Opinion / Op-Ed Contributors

US actions cause of tensions in South China Sea

By Wang Hui (China Daily) Updated: 2016-04-20 08:11

US actions cause of tensions in South China Sea

A formation of the Nanhai Fleet of China's Navy on Saturday finished a three-day patrol of the Nansha islands in the South China Sea. [Photo/Xinhua]

When US Defense Secretary Ash Carter said on board a US aircraft carrier in the South China Sea on Friday that "what's new is the context of tension which exists which we want to reduce," he did anything but that. Instead, he further raised tensions in the waters.

The US defense chief's muscle flexing reflected the United States' determination to step up its involvement in the South China Sea.

This is the second time in five months that the Pentagon chief has boarded a US aircraft carrier sailing through disputed waters in the South China Sea. These are more than just symbolic moves. They are part of a series of maneuverings by the US as it shifts to the fore in the waters in its bid to contain China.

Since October, Washington has repeatedly employed the excuse of freedom of navigation to sail navy vessels through China's territorial waters without permission.

On Oct 27, the guided-missile destroyer USS Lassen entered the waters around China's Zhubi Reef in the South China Sea where reconstruction work was being completed. And on Jan 30, the US Navy guided missile destroyer USS Curtis Wilbur entered Chinese waters off the Xisha Islands. The US has said it will step up the frequency of such sail-bys.

These provocative moves have been hailed by the US' allies that have territorial disputes with China, but it is worth mentioning that some Western media are now describing the US' actions as "assertive", (although still unfairly portraying China as being in the wrong by labeling its previously "assertive" behavior as "aggressive").

This does point to the prevailing and disturbing trend in the South China Sea: China and the US seem to be increasingly engaged in a form of hand wrestling, with the US resorting to one provocation after another and China being compelled to take countermeasures.

Carter boarded the aircraft carrier USS John C Stennis last week, soon after Fan Changlong, China's vice-chairman of the Central Military Commission, had inspected the construction of facilities on some islands and reefs of the Nansha Islands.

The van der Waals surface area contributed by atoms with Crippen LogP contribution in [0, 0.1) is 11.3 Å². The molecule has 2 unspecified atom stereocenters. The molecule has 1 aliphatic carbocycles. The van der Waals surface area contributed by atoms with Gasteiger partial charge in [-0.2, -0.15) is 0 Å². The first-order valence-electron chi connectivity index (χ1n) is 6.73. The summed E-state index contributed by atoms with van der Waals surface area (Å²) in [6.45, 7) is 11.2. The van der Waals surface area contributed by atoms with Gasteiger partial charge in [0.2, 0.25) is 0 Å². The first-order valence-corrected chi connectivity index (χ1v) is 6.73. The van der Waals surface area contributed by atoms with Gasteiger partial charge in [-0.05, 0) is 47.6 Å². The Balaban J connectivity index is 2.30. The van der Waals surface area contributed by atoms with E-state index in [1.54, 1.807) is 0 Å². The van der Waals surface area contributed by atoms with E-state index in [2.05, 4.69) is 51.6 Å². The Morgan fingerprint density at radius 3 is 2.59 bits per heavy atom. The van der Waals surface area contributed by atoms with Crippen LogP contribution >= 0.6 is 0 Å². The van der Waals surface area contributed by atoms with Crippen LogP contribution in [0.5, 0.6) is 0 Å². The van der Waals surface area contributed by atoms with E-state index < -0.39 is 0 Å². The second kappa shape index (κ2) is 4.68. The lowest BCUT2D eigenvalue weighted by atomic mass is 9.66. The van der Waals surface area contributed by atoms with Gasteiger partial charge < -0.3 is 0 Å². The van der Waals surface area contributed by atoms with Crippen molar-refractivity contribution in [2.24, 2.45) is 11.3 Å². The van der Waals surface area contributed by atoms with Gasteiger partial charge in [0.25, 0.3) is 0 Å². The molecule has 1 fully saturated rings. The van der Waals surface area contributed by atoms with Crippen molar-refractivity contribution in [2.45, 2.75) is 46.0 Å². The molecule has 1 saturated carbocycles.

Fan's visit was widely interpreted as a warning to countries, including the US, that China will not compromise its maritime territorial integrity and is determined to react to any provocations, so Carter's move was seen as challenge to this.

Since last year, the US has been leading a chorus with countries such as the Philippines and Vietnam to point an accusing finger at China's island reclamation work despite China's repeated explanation that the work falls within China's sovereignty and is largely meant for civilian purposes and will also provide support to foreign vessels in the waters.

On Sunday, a People's Liberation Army Navy aircraft suspended its patrolling of the South China Sea to help transport three severely ill patients from Yongshu Jiao reef of the Nansha Islands to Sanya in Hainan province.

This is a ready proof that China's new facilities on the Nansha Islands contribute to dealing with emergencies and providing humanitarian support to all vessels passing through the waters.

Despite the fact that more than 40,000 vessels sail through the South China Sea every year, no single incident has been reported that China's reclamation work has in anyway impeded freedom of navigation in the waters. This clearly shows the US' "upholding" of freedom of navigation in the waters is a false proposition. It is only an excuse used by the US to realize its strategic intentions in the region.

What has happened in the past months should raise the alarm as the US' meddling in the South China Sea has indisputably complicated the situation, pushed it toward head-on conflict, and made it more difficult for the parties concerned to find peaceful solutions to their territorial disputes.

The author is deputy editor-in-chief of China Daily Asia Pacific.

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